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12 October 2008

On this day in history: Iron lung used for first time, 1928

In 1928, Philip Drinker and Dr. Louis Agassiz Shaw, of the Harvard School of Public Health, invented a machine to treat those that suffered from coal gas poisoning. The device, called a negative pressure ventilator, was an air-tight container into which the patient was placed. By varying the air pressure within, the device enabled the patient to breathe and as a result the machine becoming popularly known as the iron lung.

At Boston Children's Hospital on 12th October 1928, an eight-year-old girl suffering from respitory failure due to paralysis of the diaphragm brought about by polio became the first person to be treated using the iron lung. A local tinsmith had constructed the tank, and two vacuum cleaner pumps were used to vary the air presure. The patient's head remained outside this early version of the iron lung, but despite it's basic construction the machine's effects were dramatic: within seconds the girl was breathing again.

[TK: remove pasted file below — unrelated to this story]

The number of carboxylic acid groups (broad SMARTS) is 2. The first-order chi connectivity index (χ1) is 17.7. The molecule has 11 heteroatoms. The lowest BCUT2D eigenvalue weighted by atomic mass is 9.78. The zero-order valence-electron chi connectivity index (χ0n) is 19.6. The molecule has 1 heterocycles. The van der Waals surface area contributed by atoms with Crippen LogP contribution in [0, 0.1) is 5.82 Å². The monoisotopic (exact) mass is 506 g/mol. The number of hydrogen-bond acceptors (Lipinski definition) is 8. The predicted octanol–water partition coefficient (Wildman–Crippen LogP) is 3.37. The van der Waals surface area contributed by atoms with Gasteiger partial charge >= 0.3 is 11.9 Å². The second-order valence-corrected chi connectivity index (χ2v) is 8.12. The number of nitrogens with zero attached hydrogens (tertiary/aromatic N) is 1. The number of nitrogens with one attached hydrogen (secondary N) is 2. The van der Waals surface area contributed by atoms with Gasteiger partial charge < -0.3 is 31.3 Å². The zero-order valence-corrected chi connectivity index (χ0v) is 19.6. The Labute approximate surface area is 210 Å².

2 comments:

carol at A Second Cup said...

My mom had a mild case of polio. The iron lung is a scary reminded of what once was and the lengths medicine went to save lives.

Stepterix said...

Thanks for sharing